Golden Pothos - Epipremnum aureum - British Grown

Sprouts of Bristol
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Scientific Name
Epipremnum aureum (golden plant which grows on the bottom of a tree)

Common Name
Golden Pothos, Money Plant, Devil's Ivy, Ivy Arum, Ceylon Creeper, Hunter's Robe

Native to the Solomon Islands

From a distance, you'll see glorious green leaves growing from a vining stem; look closer, and you'll see the bright flecks which saw this plant named 'golden'. These splashes of gold really make this Pothos stand out; give it a spot with a decent amount of humidity, light that is bright but not glaring, and your Golden Pothos will really shine. And since it is used to climbing over tree trunks in its natural habitat, you can get adventurous with moss poles or other climbing supports which will really make your Pothos stand out!


Bright but indirect light is best, as this plant is not used to direct sunlight. If in a shadier location, water less frequently to stop it getting waterlogged. Keep an eye on the variegation to see that it's getting enough light; if you begin to lose variegation, your pothos will probably appreciate a brighter spot!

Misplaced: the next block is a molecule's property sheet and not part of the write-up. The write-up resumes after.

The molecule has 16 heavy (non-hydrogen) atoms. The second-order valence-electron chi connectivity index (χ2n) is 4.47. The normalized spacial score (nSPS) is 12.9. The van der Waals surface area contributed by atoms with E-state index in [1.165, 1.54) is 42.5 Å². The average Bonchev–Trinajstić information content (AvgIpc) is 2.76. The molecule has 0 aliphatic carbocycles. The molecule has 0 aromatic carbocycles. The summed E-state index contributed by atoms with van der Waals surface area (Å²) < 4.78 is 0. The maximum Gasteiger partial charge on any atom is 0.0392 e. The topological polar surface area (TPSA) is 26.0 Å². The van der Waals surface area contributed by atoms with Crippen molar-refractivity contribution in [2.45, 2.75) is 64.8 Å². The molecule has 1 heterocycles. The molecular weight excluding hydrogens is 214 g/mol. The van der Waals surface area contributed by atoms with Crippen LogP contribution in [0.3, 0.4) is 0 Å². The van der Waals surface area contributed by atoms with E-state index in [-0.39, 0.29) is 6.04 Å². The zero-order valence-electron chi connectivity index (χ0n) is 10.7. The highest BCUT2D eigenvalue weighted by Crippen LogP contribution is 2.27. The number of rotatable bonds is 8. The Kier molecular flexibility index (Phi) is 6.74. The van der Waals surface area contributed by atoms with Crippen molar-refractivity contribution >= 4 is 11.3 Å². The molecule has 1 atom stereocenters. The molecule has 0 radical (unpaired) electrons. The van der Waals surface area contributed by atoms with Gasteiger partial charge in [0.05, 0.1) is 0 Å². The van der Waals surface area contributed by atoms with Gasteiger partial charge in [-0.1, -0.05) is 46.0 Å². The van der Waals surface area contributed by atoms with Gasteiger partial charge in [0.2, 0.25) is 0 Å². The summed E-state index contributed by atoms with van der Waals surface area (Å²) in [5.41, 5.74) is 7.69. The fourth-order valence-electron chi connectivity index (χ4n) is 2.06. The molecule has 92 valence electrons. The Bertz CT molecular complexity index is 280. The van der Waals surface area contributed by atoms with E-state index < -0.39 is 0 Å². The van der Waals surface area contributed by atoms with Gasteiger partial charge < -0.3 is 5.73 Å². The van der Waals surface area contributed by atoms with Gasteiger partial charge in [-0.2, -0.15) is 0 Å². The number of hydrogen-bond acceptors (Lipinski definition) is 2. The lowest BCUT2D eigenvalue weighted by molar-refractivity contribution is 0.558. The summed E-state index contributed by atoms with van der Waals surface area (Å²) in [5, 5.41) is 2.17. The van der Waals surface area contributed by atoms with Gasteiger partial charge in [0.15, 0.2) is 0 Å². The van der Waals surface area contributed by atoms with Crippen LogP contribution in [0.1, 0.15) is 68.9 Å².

Allow the top third of soil to dry out between waters; in a shadier location, allow about half to dry out. Keep an eye out for soggy soil in winter especially.

Average humidity is fine; don't mist this pothos, though a hose down once a month or so will help it keep its leaves clear of dust. Make sure you don't keep it too close to a radiator which could dry it out

Use a well-draining soil with chunky bits like bark which will help it drain and get air to your roots. Repot every few years as the plant grows.

Feed every four waters in spring and summer; reduce to every six in autumn and winter.

Average temperatures of 18-30°C are fine; make sure it doesn't get colder than 12°C in winter.

No, this plant is toxic to pets and small humans.

Sprouts Top Tips
Allow this plant somewhere to grow to or something to grow up and it will deliver! It can have a spread of up to 8m in height in the right conditions. Alternatively, you can trim the ends to make entire new plants from the cuttings; just make sure there's a leaf and a node and your plant should be able to root anew!


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